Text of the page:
"106. Duration of certain leases in the absence of written contract or local usage.- In the absence of a contract or local law or usage to the contrary, a lease of immoveable property for agricultural or manufacturing purposes shall be deemed to be a lease from year to year, terminable, on the part of either lessore or lessee, by six months, notice expiring with the end of a year of the tenancy;  and a lease of immoveable property for any other purpose shall be deemed to be a lease from month to month terminable on the part of either lessor or lessee by fifteen days' notice expiring with the end of a month of the tenancy. Every notice under this section must be in writing signed by or on behalf of the person giving it and either be sent by post to the party who is intended to be bound by it or be tender or delivered personally to such party or to one of his family or servants at his residence or (if such tender or delivery is not practicable) affixed to a conspicuous part of the property."
25. It is evident that Section 106 of the Act, 1882 simply states that for terminating the lease of an immovable property including a monthly tenancy the lesser must serve a notice. This section also specifies the manner of sending and delivery of the notice.
26. Exhibit-3 (series), being the notice as quoted above and the postal receipts Exhibit 3(ja) and 3(jha), conform to the requirements of Section 106 of the Act, 1882. So plaintiff has proved his case about termination of the tenancy by sending the notice and subsequent notices as required by that Section. The plea of the defendant (appellant) about plaintiff's failure to comply with Section 106 of the Act, 1882 is not acceptable.
27. With regard to the restrictions on eviction of a tenant on the grounds of a landlord's own use or of development of a rented property, and related matters, Section 18 of the Ain, 1991 contains detailed provisions. The relevant portions of Section 18 are quoted below (underlines added to emphasize):
১৮। অনুমোদনযোগ্য ভাড়া প্রদান করা হইলে সাধারণত ঃ উ"েছদের আদেশ দেওয়া হইবেনা। ঞৎধহংভবৎ ড়ভ চৎড়ঢ়বৎঃু অপঃ, ১৮৮২ (ওঠ ড়ভ ১৮৮২) অথবা ঈড়হঃৎধপঃ অপঃ, ১৮৭২ (ওঢ ড়ভ ১৮৭২) এ যাহা কিছুই থাকুক না কেন, কোন ভাড়াটিয়া এই আইনের অধীন অনুমোদনযোগ্য ভাড়া যতদিন পর্যন্ত পূর্ণমাত্রায় আদায় করিবেন এবং ভাড়ার শর্তাদি পূরণ করিবেন ততদিন পর্যন্ত বাড়ী মালিকের অনুকূলে বাড়ির দখল পুনরুদ্ধারের জন্য কোন আদেশ বা ডিক্রি প্রধান করা যাইবে না ঃ
তবে শর্ত থাকে যে, যে ক্ষেত্রেÑ
(ক) ভাড়াটিয়া ঞৎধহংভবৎ ড়ভ চৎড়ঢ়বৎঃু অপঃ, ১৮৮২ (ওঠ ড়ভ ১৮৮২) এর ঝবপঃরড়হ ১০৮   এর    পষধঁংব (প) বা ঈষধঁংব (ঢ়) এর বিধানের পরিপš'ী কোন কাজ করেন; বা
(খ).... ...(ঘ) (হড়ঃ ৎবষবাধহঃ)
(ঙ) বাড়ির নির্মাণ বা পুনঃ নির্মাণের জন্য অথবা নিজ দখলের জন্য অথবা যাহার উপকারার্থে বাড়িটি রাখা হইয়াছে তাহার দখলের জন্য বাড়িটি বাড়ি-মালিকের প্রকৃতই প্রয়োজন হয় অথবা বাড়িমালিক এমন কোন কারণ দর্শাইতে পারেন যাহা আদালতের নিকট সন্তোষজনক বলিয়া গণ্য হয়;
সেক্ষেত্রে এই উপ-ধারার কিছুই প্রযোজ্য হইবে না।
(২) ভাড়ার মেয়াদ শেষ হইয়াছে কিংবা বাড়ী-মালিকের স্বার্থ হস্তান্তরিত হইয়াছে কেবলমাত্র ইহাই উপ-ধারা (১) (ঙ) তে উল্লিখিত সন্তোষজনক কারণ বলিয়া গন্য হইবে না যদি ভাড়াটিয়া এই আইনের অনুমোদনযোগ্য পূর্ণ ভাড়া প্রদানের প্রস্তুত এবং ই"ছুক থাকেন।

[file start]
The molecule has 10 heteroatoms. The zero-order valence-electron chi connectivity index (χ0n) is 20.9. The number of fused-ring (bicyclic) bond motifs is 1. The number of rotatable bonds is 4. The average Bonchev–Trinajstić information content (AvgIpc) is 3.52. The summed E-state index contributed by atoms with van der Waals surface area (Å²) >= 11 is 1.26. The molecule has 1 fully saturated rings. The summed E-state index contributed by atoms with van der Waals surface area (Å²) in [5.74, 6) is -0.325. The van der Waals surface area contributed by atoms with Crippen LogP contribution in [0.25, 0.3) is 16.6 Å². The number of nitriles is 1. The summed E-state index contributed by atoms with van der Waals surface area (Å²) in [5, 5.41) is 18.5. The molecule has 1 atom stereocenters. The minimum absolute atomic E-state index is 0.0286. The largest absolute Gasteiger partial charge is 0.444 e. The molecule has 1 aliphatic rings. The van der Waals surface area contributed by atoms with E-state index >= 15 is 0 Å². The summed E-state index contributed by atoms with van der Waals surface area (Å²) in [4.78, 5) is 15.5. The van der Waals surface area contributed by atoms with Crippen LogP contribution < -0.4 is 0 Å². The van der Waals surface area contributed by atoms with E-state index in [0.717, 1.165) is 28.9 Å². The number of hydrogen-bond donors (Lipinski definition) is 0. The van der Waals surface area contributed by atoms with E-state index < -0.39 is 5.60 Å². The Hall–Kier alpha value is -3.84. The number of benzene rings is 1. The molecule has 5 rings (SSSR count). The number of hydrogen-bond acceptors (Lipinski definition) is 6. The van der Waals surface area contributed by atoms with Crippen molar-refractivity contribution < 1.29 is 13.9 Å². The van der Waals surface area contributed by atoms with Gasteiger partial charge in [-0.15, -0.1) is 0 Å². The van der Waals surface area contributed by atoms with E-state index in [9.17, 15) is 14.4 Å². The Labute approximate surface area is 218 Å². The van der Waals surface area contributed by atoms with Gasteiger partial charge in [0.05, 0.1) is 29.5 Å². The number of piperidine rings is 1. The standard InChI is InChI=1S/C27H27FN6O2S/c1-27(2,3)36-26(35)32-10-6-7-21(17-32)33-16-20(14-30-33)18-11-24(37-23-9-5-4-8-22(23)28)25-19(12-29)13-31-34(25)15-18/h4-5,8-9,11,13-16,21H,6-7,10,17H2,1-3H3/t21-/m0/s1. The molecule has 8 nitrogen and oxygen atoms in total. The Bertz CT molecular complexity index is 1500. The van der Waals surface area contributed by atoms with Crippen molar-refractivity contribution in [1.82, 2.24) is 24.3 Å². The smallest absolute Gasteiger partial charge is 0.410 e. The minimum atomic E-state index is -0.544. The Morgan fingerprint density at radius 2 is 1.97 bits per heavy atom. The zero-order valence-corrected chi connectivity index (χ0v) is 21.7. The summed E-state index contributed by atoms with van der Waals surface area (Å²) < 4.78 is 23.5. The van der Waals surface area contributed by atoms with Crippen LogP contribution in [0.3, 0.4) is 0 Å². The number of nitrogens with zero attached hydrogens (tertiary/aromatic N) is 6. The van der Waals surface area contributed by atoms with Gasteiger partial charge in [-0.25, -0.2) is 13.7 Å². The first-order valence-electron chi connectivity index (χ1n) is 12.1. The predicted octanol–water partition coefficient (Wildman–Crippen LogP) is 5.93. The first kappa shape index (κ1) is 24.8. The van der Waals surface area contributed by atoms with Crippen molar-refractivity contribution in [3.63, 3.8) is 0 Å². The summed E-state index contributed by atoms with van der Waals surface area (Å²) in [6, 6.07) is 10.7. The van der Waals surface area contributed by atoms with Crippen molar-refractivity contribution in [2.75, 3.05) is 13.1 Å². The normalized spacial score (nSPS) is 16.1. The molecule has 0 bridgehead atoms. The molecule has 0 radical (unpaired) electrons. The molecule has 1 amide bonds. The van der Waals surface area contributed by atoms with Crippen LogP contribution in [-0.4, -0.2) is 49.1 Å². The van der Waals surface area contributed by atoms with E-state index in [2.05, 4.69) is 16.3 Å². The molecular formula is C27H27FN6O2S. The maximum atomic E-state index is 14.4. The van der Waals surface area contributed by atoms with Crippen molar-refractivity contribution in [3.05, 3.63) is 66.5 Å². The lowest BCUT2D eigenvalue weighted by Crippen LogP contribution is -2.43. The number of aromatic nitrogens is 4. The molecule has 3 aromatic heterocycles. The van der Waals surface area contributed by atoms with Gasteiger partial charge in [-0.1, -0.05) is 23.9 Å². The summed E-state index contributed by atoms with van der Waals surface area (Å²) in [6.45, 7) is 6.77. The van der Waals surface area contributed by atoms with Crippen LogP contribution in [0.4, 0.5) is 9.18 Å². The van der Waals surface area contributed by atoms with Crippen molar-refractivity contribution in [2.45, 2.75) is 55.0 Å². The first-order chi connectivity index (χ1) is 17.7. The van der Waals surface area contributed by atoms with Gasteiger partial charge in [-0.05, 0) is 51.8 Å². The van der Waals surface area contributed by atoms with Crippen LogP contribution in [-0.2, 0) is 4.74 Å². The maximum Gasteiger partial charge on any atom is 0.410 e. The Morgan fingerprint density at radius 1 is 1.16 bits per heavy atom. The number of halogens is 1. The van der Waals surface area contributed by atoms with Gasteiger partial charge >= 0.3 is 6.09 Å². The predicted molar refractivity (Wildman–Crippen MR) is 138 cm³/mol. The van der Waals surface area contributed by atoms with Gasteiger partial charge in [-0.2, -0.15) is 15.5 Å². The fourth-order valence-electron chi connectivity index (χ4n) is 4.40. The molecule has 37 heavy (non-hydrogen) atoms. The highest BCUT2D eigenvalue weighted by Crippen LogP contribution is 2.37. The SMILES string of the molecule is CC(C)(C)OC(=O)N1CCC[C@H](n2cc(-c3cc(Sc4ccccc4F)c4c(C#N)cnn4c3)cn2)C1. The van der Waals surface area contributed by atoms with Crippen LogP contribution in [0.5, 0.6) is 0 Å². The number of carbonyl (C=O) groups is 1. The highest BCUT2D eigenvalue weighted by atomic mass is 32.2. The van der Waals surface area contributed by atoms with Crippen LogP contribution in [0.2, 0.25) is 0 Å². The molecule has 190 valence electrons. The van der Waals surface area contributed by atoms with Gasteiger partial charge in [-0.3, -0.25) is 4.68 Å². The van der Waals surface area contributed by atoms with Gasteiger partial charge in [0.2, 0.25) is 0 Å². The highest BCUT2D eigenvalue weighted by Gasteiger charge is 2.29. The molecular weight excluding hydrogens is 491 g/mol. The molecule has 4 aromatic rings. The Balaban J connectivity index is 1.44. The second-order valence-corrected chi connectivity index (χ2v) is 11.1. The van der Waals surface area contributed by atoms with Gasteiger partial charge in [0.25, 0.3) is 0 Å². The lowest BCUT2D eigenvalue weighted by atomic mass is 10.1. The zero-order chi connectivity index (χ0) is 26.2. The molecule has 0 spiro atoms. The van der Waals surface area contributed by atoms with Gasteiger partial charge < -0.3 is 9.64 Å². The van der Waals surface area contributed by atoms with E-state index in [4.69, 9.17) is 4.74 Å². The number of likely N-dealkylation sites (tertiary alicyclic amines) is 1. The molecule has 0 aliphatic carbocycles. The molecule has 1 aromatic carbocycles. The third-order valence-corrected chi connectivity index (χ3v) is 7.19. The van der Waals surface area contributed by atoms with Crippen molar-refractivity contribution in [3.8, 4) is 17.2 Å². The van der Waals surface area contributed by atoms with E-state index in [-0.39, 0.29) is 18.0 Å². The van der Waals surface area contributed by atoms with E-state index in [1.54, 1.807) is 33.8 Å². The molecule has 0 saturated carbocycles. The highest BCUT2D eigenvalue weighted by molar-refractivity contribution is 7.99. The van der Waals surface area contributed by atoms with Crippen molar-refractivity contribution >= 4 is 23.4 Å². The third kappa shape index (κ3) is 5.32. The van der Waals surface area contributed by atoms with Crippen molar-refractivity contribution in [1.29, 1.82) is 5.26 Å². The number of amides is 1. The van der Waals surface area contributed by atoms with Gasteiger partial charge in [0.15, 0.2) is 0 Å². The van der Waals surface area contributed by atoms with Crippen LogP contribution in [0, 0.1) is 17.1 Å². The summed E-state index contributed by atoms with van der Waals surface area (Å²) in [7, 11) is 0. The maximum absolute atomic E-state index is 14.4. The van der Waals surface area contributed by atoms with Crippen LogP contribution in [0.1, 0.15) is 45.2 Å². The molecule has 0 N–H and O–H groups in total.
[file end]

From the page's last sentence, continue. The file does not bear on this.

(3)... .. (not relevant)
(৪) যেক্ষেত্রে নির্মাণ বা পুনঃ নির্মান বা নিজ দখল বা যাঁহার উপকারার্থে  বাড়ীটি রাখা হইয়াছে তাহার দখলের জন্য প্রকৃতই প্রয়োজন হওয়ায় বাড়ি-মালিক বাড়ির দখল পাইয়াছেন কিš' বাড়ির প্রাক্তন ভাড়াটিয়া কর্ত"ক বাড়ি খালি করার তারিখ হইতে দুই মাসের মধ্যে ইহার নির্মাণ বা পুনঃনির্মাণ শুরু করা হয় নাই বা বাড়ি-মালিক বা উক্ত যে ব্যক্তির উপকারার্থে বাড়ী রাখা হইয়াছে সেই ব্যক্তি কর্ত"ক উহার ভোগ দখল করা হয় নাই বা বাড়িটির দখল নেওয়ার পর দখল নেওয়ার তারিখ হইতে ছয় মাসের মধ্যে প্রাক্তন ভাড়াটিয়া বাড়ির অন্য কোনো ব্যক্তির নিকট বাড়িটি ভাড়া দেওয়া হইয়াছে সেক্ষেত্রে  নিয়ন্ত্রক, প্রাক্তন ভাড়াটিয়া কর্ত"ক বাড়ী খালি করার সাত মাসের মধ্যে তৎকর্ত"ক পেশকৃত দরখাস্তের ভিত্তিতে বাড়িটি প্রাক্তন ভাড়াটিয়ার দখলে নেওয়ার জন্য অথবা তৎকর্ত"ক নির্ধারিত ক্ষতিপূরণ উক্ত ভাড়াটিয়াকে দেওয়ার জন্য অথবা দখল বা ক্ষতিপূরণ  উভয় দেওয়ার জন্য বাড়ি-মালিককে নির্দেশ দিতে পারিবেন।
(৫)...(৬)... ..(হড়ঃ ৎবষবাধহঃ)
28. Section 18 of the Ain, 1991, as a legal provision regulating certain aspects of tenancy, marks a clear improvement over the Act, 1882. This Section 18 unambiguously speaks of the fol1owing rights and liabilities of the tenanant and the landlord:
 (1) Sub-section (1) overrides the provision of the Transfer of Property Act, 1882 including Section 106 of the Act, 1882 and Contract Act, 1872 with regard to termination of tenancy and it further declares a general right of the tenant to continue in possession of the retend property till এই আইনের অধীন অনুমোদন যোগ্য ভাড়া যতদিন পর্যন্ত পূর্ণমাত্রায় আদায় কারী এবং ভাড়ার শর্তাদি পূরণ করিবেন ততদিন পর্যন্ত।
(2) In addition to the general right of the tenant under sub-section (1), sub-section (2) confers another right on the tenanant, namely that mere expiry of the lease period is not a sufficient ground for eviction of the tenant. This means that a tenant may continue after the lease period, subject to the provision of sub-section (1) and other laws.